We also explored the response to growth hormone in the ARPKD and control groups by examining annual change in height z-score in users and non-users of growth hormone. Although the small sample size precludes statistical analysis, it is interesting to note that the ARPKD subjects who were receiving growth hormone (n = 4) at baseline had lower annual change in height z-score (median −0.038) compared with those with A/H/D (n = 4, median 0.097) or OU (n = 6, median 0.034) (Table 1).
In this study, we sought to determine whether children with ARPKD have deficits in height and linear growth beyond those attributable to decreased kidney function. We compared growth parameters in a well-characterized cohort of children with ARPKD in the CKiD cohort study to matched controls in two diagnostic groups, A/H/D and OU. These groups were chosen because they are also predominantly tubulointerstitial disorders and have a similar age of presentation as ARPKD. In a previous analysis, we have also shown that these two control groups have similar rates of GFR decline to children with ARPKD (16).
We found that children with ARPKD had a high prevalence of growth disorders, but the findings were overall similar to what was seen in children with other congenital causes of CKD. The ARPKD group had similar height z-scores, proportion of children with severe short stature, and rates of growth hormone use at baseline and had similar rates of annual change of height z-score compared to children with A/H/D or OU. Height, weight, and BMI z-scores in all three groups were also comparable to those reported in children with non-glomerular disorders in the CKiD cohort as a whole (13). Body weight, BMI, and pubertal stage were similar among the three groups. All three groups had serum bicarbonate concentrations and iPTH within the normal range, with similar usage rates of bicarbonate supplementation and phosphate binders, indicating no significant metabolic acidosis or hyperparathyroidism.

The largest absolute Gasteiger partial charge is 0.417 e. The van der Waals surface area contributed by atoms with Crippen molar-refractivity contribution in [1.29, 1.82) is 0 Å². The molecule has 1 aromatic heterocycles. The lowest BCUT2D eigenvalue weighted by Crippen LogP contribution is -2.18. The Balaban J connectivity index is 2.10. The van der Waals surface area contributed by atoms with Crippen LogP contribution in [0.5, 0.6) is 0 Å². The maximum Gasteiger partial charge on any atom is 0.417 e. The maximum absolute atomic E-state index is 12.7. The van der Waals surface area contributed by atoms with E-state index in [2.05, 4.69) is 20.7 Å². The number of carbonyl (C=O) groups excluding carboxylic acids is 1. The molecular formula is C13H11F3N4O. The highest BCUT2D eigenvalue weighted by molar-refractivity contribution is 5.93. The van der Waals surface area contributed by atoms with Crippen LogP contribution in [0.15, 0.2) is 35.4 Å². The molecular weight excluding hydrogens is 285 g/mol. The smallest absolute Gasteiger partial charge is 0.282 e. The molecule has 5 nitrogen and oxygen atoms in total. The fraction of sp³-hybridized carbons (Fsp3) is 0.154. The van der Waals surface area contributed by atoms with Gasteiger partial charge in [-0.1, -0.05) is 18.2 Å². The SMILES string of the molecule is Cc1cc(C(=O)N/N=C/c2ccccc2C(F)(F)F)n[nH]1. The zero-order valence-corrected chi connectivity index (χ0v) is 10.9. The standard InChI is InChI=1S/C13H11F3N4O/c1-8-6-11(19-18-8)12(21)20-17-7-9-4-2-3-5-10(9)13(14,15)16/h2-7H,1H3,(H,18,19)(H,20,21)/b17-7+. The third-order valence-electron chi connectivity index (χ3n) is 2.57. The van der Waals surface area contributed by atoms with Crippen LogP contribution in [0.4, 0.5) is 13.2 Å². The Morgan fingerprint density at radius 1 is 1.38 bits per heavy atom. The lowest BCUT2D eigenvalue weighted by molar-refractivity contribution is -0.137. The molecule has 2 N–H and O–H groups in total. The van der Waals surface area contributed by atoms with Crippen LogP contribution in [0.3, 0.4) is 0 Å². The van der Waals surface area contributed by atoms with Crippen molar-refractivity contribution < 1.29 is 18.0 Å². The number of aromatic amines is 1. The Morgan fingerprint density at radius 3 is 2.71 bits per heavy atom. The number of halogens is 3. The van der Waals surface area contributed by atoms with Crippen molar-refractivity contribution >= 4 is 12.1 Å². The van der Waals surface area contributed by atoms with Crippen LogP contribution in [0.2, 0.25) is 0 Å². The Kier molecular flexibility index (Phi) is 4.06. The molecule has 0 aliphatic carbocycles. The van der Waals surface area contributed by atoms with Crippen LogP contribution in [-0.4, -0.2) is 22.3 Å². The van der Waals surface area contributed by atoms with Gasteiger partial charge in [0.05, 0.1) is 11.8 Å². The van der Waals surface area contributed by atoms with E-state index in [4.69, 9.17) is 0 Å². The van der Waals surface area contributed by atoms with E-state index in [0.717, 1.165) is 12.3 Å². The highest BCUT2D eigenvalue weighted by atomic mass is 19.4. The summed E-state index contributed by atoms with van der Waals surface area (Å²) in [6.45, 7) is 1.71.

The median platelet count in the ARPKD group was within the normal range, indicating overall low severity of portal hypertension in this group. Given the relatively mild liver phenotype in this group, we may not have been able to detect differences in growth attributable to portal hypertension. However, the similarities in baseline height z-scores between ARPKD patients with vs. without thrombocytopenia were not suggestive of a strong effect of portal hypertension on growth in this cohort.